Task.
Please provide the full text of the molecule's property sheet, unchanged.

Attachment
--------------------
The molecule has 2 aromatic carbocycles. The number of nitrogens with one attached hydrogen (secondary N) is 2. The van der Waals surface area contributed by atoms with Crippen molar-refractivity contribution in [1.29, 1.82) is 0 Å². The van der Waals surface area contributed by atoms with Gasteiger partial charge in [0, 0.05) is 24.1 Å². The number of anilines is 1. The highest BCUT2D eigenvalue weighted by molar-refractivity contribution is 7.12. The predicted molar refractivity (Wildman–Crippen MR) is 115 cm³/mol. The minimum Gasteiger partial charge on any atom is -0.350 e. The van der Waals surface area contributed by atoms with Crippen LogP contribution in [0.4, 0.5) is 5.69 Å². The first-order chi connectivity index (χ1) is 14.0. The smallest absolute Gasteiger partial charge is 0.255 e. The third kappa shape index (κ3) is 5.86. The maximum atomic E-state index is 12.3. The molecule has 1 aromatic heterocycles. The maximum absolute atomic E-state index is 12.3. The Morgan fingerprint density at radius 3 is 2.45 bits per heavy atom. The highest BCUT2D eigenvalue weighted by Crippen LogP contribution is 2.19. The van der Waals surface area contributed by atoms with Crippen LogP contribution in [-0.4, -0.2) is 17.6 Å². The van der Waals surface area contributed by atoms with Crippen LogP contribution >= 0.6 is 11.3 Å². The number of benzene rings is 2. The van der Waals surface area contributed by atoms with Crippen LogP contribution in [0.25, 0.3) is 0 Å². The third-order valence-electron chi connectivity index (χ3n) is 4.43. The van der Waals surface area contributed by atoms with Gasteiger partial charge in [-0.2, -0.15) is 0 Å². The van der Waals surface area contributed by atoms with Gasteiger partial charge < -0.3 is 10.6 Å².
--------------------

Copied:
The molecule has 2 aromatic carbocycles. The number of nitrogens with one attached hydrogen (secondary N) is 2. The van der Waals surface area contributed by atoms with Crippen molar-refractivity contribution in [1.29, 1.82) is 0 Å². The van der Waals surface area contributed by atoms with Gasteiger partial charge in [0, 0.05) is 24.1 Å². The number of anilines is 1. The highest BCUT2D eigenvalue weighted by molar-refractivity contribution is 7.12. The predicted molar refractivity (Wildman–Crippen MR) is 115 cm³/mol. The minimum Gasteiger partial charge on any atom is -0.350 e. The van der Waals surface area contributed by atoms with Crippen LogP contribution in [0.4, 0.5) is 5.69 Å². The first-order chi connectivity index (χ1) is 14.0. The smallest absolute Gasteiger partial charge is 0.255 e. The third kappa shape index (κ3) is 5.86. The maximum atomic E-state index is 12.3. The molecule has 1 aromatic heterocycles. The maximum absolute atomic E-state index is 12.3. The Morgan fingerprint density at radius 3 is 2.45 bits per heavy atom. The highest BCUT2D eigenvalue weighted by Crippen LogP contribution is 2.19. The van der Waals surface area contributed by atoms with Crippen LogP contribution in [-0.4, -0.2) is 17.6 Å². The van der Waals surface area contributed by atoms with Crippen LogP contribution >= 0.6 is 11.3 Å². The number of benzene rings is 2. The van der Waals surface area contributed by atoms with Crippen LogP contribution in [0.25, 0.3) is 0 Å². The third-order valence-electron chi connectivity index (χ3n) is 4.43. The van der Waals surface area contributed by atoms with Gasteiger partial charge in [-0.2, -0.15) is 0 Å². The van der Waals surface area contributed by atoms with Gasteiger partial charge < -0.3 is 10.6 Å².